I could go on, tracing my introduction to John Maxwell back more than a decade, and all of the improbably links that got me to that point. But the main point here is that the above was the evolution of relationships over the course of years. Not some 2-minute introduction in the speed-round of a “professional networking event”. Real connections that pay off take time and effort.

Am I against networking events? Not at all! I encourage you to go to different events; to get out of the office (especially you who work from home) and get around other people that you don’t know.  But don’t come in with the expectation that you’re going to meet your next great client and 30 days from now you’ll be rolling in the dough.  Don’t focus on what YOU want or hope to get out of the event. In fact, try not to think about yourself or your business at all.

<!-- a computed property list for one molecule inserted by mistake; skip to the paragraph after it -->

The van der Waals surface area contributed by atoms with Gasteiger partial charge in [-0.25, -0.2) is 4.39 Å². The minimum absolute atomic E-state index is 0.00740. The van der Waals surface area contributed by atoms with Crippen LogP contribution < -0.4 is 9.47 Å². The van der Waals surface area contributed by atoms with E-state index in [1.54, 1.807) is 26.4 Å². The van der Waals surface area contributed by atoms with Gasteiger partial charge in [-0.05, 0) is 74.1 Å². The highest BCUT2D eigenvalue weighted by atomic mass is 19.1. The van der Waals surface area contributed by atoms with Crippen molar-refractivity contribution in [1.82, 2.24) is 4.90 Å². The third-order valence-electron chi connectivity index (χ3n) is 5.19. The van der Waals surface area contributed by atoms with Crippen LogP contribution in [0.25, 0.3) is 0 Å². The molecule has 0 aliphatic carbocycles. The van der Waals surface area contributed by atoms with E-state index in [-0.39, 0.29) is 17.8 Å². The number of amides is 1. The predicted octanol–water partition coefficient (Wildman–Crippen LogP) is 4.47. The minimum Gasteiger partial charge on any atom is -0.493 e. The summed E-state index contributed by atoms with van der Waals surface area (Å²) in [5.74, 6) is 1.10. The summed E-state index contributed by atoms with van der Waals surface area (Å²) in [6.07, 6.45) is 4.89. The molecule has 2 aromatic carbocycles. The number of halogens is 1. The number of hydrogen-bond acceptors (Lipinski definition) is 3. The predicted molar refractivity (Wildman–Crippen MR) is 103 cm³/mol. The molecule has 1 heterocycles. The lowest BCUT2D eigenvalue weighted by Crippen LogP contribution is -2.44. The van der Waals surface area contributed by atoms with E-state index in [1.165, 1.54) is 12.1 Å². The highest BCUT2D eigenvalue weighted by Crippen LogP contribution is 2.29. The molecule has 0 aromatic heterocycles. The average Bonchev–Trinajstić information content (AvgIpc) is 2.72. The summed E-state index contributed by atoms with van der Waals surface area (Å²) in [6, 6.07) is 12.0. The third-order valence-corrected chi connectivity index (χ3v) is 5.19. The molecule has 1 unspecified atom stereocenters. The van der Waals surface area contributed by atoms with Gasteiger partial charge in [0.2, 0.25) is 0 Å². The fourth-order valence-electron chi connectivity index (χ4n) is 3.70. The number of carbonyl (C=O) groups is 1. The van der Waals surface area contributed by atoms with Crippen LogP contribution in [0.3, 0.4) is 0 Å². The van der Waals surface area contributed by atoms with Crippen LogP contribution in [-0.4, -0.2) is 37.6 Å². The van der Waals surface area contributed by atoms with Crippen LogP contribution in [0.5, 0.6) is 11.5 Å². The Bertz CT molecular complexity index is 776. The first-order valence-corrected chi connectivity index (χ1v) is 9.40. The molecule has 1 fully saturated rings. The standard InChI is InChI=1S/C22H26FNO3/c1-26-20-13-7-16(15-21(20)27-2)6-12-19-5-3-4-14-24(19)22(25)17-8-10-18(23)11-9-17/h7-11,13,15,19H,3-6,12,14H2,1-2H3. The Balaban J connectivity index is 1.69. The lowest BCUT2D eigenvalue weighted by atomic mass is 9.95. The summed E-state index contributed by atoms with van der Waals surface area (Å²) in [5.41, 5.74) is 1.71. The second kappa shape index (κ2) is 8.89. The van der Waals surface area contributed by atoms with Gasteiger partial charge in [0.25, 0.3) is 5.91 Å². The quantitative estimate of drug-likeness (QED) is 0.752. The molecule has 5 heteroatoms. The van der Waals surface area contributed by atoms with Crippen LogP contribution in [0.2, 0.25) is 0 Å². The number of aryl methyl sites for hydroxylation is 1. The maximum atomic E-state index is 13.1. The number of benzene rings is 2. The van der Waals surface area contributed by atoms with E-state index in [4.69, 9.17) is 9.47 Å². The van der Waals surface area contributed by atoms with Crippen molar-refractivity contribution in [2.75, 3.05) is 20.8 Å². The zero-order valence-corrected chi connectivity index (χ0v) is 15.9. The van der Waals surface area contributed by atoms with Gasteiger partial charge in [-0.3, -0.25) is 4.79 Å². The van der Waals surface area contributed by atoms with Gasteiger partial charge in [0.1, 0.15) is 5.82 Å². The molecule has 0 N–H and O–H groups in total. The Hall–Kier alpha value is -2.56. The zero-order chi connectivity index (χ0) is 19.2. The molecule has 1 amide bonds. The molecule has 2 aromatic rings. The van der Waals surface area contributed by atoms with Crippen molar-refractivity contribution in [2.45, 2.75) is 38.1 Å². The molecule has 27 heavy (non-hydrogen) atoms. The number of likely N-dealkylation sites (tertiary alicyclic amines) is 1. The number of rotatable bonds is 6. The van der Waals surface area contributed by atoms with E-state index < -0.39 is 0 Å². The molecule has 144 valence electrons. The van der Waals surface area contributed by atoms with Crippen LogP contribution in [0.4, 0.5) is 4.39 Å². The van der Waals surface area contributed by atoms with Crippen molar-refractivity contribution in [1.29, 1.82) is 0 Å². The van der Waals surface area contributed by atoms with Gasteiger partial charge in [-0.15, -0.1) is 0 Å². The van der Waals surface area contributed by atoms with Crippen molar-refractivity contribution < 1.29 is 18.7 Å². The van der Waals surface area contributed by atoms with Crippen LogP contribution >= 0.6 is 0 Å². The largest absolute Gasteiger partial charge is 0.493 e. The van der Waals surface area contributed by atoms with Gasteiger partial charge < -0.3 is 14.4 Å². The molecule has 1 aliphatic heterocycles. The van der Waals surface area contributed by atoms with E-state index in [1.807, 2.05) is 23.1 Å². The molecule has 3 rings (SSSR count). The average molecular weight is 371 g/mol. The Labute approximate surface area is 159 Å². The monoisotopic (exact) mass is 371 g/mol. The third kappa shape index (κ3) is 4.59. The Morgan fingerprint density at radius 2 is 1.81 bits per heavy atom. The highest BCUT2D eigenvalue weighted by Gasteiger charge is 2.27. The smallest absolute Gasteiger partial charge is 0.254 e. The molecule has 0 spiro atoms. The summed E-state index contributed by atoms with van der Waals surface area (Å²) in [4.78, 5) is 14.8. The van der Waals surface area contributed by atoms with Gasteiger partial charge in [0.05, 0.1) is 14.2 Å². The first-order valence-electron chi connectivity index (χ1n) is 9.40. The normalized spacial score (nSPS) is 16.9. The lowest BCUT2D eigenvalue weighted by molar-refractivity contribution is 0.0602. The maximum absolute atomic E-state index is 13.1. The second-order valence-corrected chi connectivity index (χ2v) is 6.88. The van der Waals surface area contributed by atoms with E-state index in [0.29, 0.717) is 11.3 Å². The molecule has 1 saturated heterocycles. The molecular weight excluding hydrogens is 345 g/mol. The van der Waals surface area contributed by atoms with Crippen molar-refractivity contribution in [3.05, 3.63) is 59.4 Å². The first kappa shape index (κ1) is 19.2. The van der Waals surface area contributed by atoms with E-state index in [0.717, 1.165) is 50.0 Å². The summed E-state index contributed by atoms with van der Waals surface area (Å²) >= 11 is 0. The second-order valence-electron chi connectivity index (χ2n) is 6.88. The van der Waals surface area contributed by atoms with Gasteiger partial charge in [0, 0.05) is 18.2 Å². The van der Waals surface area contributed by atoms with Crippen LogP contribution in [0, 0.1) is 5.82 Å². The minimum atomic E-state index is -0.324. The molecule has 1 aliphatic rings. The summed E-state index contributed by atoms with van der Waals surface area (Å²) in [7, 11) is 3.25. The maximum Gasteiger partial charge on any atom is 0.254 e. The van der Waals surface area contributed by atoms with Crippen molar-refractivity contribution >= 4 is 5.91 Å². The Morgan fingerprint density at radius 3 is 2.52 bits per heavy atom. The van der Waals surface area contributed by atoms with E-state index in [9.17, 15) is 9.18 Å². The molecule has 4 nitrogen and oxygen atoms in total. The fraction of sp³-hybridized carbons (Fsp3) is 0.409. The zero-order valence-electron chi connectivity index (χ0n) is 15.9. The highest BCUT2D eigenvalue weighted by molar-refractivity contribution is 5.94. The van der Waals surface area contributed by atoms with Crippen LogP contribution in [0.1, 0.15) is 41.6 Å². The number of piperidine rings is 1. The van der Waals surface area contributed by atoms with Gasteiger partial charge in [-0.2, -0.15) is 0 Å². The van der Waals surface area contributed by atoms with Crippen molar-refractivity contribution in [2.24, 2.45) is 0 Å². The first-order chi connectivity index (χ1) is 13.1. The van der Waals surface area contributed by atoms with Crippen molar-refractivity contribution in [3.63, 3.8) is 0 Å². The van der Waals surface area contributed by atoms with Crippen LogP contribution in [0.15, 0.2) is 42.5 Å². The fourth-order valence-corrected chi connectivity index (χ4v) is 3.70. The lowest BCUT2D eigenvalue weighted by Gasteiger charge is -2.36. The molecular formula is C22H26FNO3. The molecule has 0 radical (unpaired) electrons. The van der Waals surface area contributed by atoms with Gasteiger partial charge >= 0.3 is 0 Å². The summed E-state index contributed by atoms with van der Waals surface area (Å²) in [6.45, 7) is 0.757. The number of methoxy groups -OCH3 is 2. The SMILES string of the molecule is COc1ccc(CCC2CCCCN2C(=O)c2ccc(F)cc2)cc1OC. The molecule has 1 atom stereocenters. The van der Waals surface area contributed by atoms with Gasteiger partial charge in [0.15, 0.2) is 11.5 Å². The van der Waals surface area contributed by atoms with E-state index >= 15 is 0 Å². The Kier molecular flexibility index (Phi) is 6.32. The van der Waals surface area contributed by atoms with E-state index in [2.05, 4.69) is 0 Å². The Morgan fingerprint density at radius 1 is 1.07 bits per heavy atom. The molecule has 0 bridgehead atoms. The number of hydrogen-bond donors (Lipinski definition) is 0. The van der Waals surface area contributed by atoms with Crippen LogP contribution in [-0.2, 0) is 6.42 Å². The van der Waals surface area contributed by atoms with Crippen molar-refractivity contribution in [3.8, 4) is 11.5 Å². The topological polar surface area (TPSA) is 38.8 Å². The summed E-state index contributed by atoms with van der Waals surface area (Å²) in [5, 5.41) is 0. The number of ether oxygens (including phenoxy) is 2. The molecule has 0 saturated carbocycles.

Instead, come in with the attitude of “who can I help here?”  As you meet people, find out about what THEY are looking for, what they are interested in, or what their ideal client looks like.  Maybe you know someone who needs what they have to offer.  But more likely, maybe somewhere down the road, you’ll bump into someone who knows someone who needs what they have to offer, and at that point, you can make a referral. But your referral is only good if you got to know the person that you are referring, and what they do, and maybe you can speak appropriately about them, because you stayed in contact with them and built a relationship where you could honestly vouch for them.  Because few people are so desperate to find a service provider that they will just take any name that you find in your giant stack of business cards that you collected at some networking event that you can’t even remember.  That is no more valuable to them, and perhaps even less so, than doing a Google search.  At least with a Google search you have a decent chance of finding some reviews to go along with the name.